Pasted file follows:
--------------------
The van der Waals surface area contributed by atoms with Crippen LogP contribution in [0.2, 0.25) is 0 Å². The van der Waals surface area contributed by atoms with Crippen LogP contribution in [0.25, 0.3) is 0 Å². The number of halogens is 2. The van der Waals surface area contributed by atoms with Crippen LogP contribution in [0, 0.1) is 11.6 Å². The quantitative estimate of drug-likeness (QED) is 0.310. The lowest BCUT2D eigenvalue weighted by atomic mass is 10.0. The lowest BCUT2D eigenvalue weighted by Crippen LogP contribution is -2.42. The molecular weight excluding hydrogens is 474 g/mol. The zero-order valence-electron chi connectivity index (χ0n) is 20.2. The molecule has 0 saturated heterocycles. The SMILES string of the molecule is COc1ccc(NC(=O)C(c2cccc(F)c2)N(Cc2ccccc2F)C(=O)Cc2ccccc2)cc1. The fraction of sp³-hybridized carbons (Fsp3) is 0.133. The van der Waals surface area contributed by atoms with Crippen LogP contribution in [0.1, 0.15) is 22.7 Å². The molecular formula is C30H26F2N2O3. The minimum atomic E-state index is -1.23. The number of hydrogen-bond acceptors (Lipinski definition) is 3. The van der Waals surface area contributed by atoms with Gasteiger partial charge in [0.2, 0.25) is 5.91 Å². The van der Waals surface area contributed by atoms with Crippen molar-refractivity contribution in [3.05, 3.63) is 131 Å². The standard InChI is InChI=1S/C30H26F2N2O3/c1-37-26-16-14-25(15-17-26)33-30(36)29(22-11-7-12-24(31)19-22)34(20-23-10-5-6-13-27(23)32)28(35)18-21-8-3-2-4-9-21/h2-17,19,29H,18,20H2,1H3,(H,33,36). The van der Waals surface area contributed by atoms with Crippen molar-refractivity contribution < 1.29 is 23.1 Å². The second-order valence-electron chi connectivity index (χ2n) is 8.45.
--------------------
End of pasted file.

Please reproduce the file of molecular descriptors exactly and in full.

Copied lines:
The van der Waals surface area contributed by atoms with Crippen LogP contribution in [0.2, 0.25) is 0 Å². The van der Waals surface area contributed by atoms with Crippen LogP contribution in [0.25, 0.3) is 0 Å². The number of halogens is 2. The van der Waals surface area contributed by atoms with Crippen LogP contribution in [0, 0.1) is 11.6 Å². The quantitative estimate of drug-likeness (QED) is 0.310. The lowest BCUT2D eigenvalue weighted by atomic mass is 10.0. The lowest BCUT2D eigenvalue weighted by Crippen LogP contribution is -2.42. The molecular weight excluding hydrogens is 474 g/mol. The zero-order valence-electron chi connectivity index (χ0n) is 20.2. The molecule has 0 saturated heterocycles. The SMILES string of the molecule is COc1ccc(NC(=O)C(c2cccc(F)c2)N(Cc2ccccc2F)C(=O)Cc2ccccc2)cc1. The fraction of sp³-hybridized carbons (Fsp3) is 0.133. The van der Waals surface area contributed by atoms with Crippen LogP contribution in [0.1, 0.15) is 22.7 Å². The molecular formula is C30H26F2N2O3. The minimum atomic E-state index is -1.23. The number of hydrogen-bond acceptors (Lipinski definition) is 3. The van der Waals surface area contributed by atoms with Gasteiger partial charge in [0.2, 0.25) is 5.91 Å². The van der Waals surface area contributed by atoms with Crippen molar-refractivity contribution in [3.05, 3.63) is 131 Å². The standard InChI is InChI=1S/C30H26F2N2O3/c1-37-26-16-14-25(15-17-26)33-30(36)29(22-11-7-12-24(31)19-22)34(20-23-10-5-6-13-27(23)32)28(35)18-21-8-3-2-4-9-21/h2-17,19,29H,18,20H2,1H3,(H,33,36). The van der Waals surface area contributed by atoms with Crippen molar-refractivity contribution < 1.29 is 23.1 Å². The second-order valence-electron chi connectivity index (χ2n) is 8.45.